Heard It: MusicTalks with RH Drexel
Ocean Park Standoff: It’s Somewhere Out There
Let’s take our minds off the things we can’t control.
Let’s take our clothes off and jump into the ocean.
Don’t know where we’re goin’ but it’s somewhere out there.
Samantha Ronson: That’s actually the first song we wrote. We were going back and forth with lyrics. And “Lost Boys” was inspired by Peter Pan...you know, we’re just not going to grow up. I just liked the title of that song.
Ethan Thompson: And we wrote that song at the same time that we were writing “Good News,” as well. They are kind of the yin and yang of each other. “Lost Boys” is about forgetting about what’s going on that’s stressful.
SR: But that is kind of what “Lost Boys” is all about—instead of spending so much time focusing on the things we have absolutely no control over, why not just focus on being in the moment and having a good time.
RHD: It’s funny because “Good News” [the band’s biggest hit to date], seemed to hit the airwaves when there was just a lot of bad news happening in the world. Was that coincidental, synchronistic… intentional?
ET: Well, we wrote that song a couple of years previous to its release. And we wrote it about things we were each going through, and also what was going on in the world. By the time it came out, we were still feeling the same way. I think it’s something we’re always feeling; if we’re going through a hard time, we’re always wondering, when is the good news coming?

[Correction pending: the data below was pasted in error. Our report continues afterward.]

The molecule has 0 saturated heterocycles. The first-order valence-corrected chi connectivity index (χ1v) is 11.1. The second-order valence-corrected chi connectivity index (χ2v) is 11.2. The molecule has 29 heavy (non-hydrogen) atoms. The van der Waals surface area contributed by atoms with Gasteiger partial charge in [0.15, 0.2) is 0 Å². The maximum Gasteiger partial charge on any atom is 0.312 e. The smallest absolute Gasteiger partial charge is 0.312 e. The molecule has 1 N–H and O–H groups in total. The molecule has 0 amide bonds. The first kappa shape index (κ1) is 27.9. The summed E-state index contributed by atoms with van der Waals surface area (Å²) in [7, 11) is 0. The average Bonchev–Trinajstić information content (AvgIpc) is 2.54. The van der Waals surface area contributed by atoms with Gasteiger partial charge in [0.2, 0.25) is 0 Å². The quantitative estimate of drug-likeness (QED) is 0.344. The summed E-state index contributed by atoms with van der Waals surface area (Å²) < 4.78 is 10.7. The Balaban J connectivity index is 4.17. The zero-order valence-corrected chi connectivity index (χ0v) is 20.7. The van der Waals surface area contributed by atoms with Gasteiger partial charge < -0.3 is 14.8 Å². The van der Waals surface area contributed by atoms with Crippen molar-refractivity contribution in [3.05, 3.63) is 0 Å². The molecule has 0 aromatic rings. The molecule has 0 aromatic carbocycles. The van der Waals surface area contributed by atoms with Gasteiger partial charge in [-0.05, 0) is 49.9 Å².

RHD: The song off your EP that resonates the most with me is “Photos and Liquor.” The production on that song is so powerful. For me, it perfectly mirrors the narrative of the lyrics. It makes my head feel confused, foggy, and regretful, but in a way I’m okay with. It takes me to a pretty emotional place. Was creating that song a collaboration between the three of you?
Pete Nappi: Well, Samantha always says it the best. What did you say before we sat down to do that one?
SR: I had been DJ’ing the night before, and I said, ‘Let’s make something that sounds like an old Biggie record.’ The idea of having the bass be dirty, soulful, warm.
PN: The first lyrics were completely different.
ET: Yes, all the melodies were there, except the bridge. Then that pulsing sound Pete created was actually from two piano chords that Samantha had been playing, and I just started playing them back and forth, and Pete turned them into this mesmerizing, pulsing backdrop. We kept going back and forth on what the verse melody should be. We wrote the chorus and then the bridge, and then Pete had made this string section while we were in the other room going back and forth on these bridge lyrics. When we came in, we just heard this beautiful section Pete made, so we took that and our bridge lyrics, and it became just this beautiful scene. It was such a moment.
PN: The bridge vocal you hear on the EP was the first take.
ET: That was such a great little moment. It was like “something just happened.” It was nice.